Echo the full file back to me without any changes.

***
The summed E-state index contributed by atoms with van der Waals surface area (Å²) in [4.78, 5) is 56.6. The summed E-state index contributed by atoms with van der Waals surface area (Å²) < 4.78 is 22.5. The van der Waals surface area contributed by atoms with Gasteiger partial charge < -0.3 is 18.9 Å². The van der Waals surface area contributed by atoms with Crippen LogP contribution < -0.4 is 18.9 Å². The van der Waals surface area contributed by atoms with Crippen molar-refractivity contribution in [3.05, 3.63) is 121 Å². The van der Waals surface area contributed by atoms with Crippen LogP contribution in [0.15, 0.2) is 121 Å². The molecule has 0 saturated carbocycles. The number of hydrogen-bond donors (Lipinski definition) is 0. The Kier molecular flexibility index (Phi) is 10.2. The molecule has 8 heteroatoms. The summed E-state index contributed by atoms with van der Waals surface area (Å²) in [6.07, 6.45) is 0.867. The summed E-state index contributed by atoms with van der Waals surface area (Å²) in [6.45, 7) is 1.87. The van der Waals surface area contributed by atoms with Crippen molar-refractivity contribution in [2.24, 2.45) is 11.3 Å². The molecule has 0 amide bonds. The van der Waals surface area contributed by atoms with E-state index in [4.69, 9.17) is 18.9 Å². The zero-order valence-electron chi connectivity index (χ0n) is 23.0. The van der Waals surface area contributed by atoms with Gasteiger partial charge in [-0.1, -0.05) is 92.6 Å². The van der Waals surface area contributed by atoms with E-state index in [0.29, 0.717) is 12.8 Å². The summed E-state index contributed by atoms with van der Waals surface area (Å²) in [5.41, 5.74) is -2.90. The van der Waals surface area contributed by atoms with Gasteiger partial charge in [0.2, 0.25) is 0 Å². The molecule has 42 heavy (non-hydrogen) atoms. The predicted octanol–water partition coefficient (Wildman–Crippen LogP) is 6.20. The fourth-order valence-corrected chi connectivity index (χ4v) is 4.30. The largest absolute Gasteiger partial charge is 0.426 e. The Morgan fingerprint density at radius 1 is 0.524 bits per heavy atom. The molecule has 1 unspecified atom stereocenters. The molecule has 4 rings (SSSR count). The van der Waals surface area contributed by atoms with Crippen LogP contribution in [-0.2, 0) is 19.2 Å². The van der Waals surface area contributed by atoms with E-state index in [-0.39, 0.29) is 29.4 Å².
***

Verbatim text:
The summed E-state index contributed by atoms with van der Waals surface area (Å²) in [4.78, 5) is 56.6. The summed E-state index contributed by atoms with van der Waals surface area (Å²) < 4.78 is 22.5. The van der Waals surface area contributed by atoms with Gasteiger partial charge < -0.3 is 18.9 Å². The van der Waals surface area contributed by atoms with Crippen LogP contribution < -0.4 is 18.9 Å². The van der Waals surface area contributed by atoms with Crippen molar-refractivity contribution in [3.05, 3.63) is 121 Å². The van der Waals surface area contributed by atoms with Crippen LogP contribution in [0.15, 0.2) is 121 Å². The molecule has 0 saturated carbocycles. The number of hydrogen-bond donors (Lipinski definition) is 0. The Kier molecular flexibility index (Phi) is 10.2. The molecule has 8 heteroatoms. The summed E-state index contributed by atoms with van der Waals surface area (Å²) in [6.07, 6.45) is 0.867. The summed E-state index contributed by atoms with van der Waals surface area (Å²) in [6.45, 7) is 1.87. The van der Waals surface area contributed by atoms with Crippen molar-refractivity contribution in [2.24, 2.45) is 11.3 Å². The molecule has 0 amide bonds. The van der Waals surface area contributed by atoms with E-state index in [4.69, 9.17) is 18.9 Å². The zero-order valence-electron chi connectivity index (χ0n) is 23.0. The van der Waals surface area contributed by atoms with Gasteiger partial charge in [-0.1, -0.05) is 92.6 Å². The van der Waals surface area contributed by atoms with E-state index in [0.29, 0.717) is 12.8 Å². The summed E-state index contributed by atoms with van der Waals surface area (Å²) in [5.41, 5.74) is -2.90. The van der Waals surface area contributed by atoms with Gasteiger partial charge in [0.2, 0.25) is 0 Å². The molecule has 42 heavy (non-hydrogen) atoms. The predicted octanol–water partition coefficient (Wildman–Crippen LogP) is 6.20. The fourth-order valence-corrected chi connectivity index (χ4v) is 4.30. The largest absolute Gasteiger partial charge is 0.426 e. The Morgan fingerprint density at radius 1 is 0.524 bits per heavy atom. The molecule has 1 unspecified atom stereocenters. The molecule has 4 rings (SSSR count). The van der Waals surface area contributed by atoms with Crippen LogP contribution in [-0.2, 0) is 19.2 Å². The van der Waals surface area contributed by atoms with E-state index in [-0.39, 0.29) is 29.4 Å².